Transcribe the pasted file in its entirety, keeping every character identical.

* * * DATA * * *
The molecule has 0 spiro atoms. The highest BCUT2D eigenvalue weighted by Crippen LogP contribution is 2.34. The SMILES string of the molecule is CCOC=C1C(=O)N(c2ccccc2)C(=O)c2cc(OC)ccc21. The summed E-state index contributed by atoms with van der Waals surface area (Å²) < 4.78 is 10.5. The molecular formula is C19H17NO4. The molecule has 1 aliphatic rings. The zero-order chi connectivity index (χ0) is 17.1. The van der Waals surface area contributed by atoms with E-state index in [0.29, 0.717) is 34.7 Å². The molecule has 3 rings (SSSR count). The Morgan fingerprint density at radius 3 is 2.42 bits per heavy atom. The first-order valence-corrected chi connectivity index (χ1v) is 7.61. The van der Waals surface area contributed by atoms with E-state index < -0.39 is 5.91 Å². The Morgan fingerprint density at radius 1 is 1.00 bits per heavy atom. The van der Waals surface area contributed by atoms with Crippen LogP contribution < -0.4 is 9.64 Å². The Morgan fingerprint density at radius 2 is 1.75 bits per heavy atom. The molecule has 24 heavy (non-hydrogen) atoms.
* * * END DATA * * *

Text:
The molecule has 0 spiro atoms. The highest BCUT2D eigenvalue weighted by Crippen LogP contribution is 2.34. The SMILES string of the molecule is CCOC=C1C(=O)N(c2ccccc2)C(=O)c2cc(OC)ccc21. The summed E-state index contributed by atoms with van der Waals surface area (Å²) < 4.78 is 10.5. The molecular formula is C19H17NO4. The molecule has 1 aliphatic rings. The zero-order chi connectivity index (χ0) is 17.1. The van der Waals surface area contributed by atoms with E-state index in [0.29, 0.717) is 34.7 Å². The molecule has 3 rings (SSSR count). The Morgan fingerprint density at radius 3 is 2.42 bits per heavy atom. The first-order valence-corrected chi connectivity index (χ1v) is 7.61. The van der Waals surface area contributed by atoms with E-state index < -0.39 is 5.91 Å². The Morgan fingerprint density at radius 1 is 1.00 bits per heavy atom. The van der Waals surface area contributed by atoms with Crippen LogP contribution < -0.4 is 9.64 Å². The Morgan fingerprint density at radius 2 is 1.75 bits per heavy atom. The molecule has 24 heavy (non-hydrogen) atoms.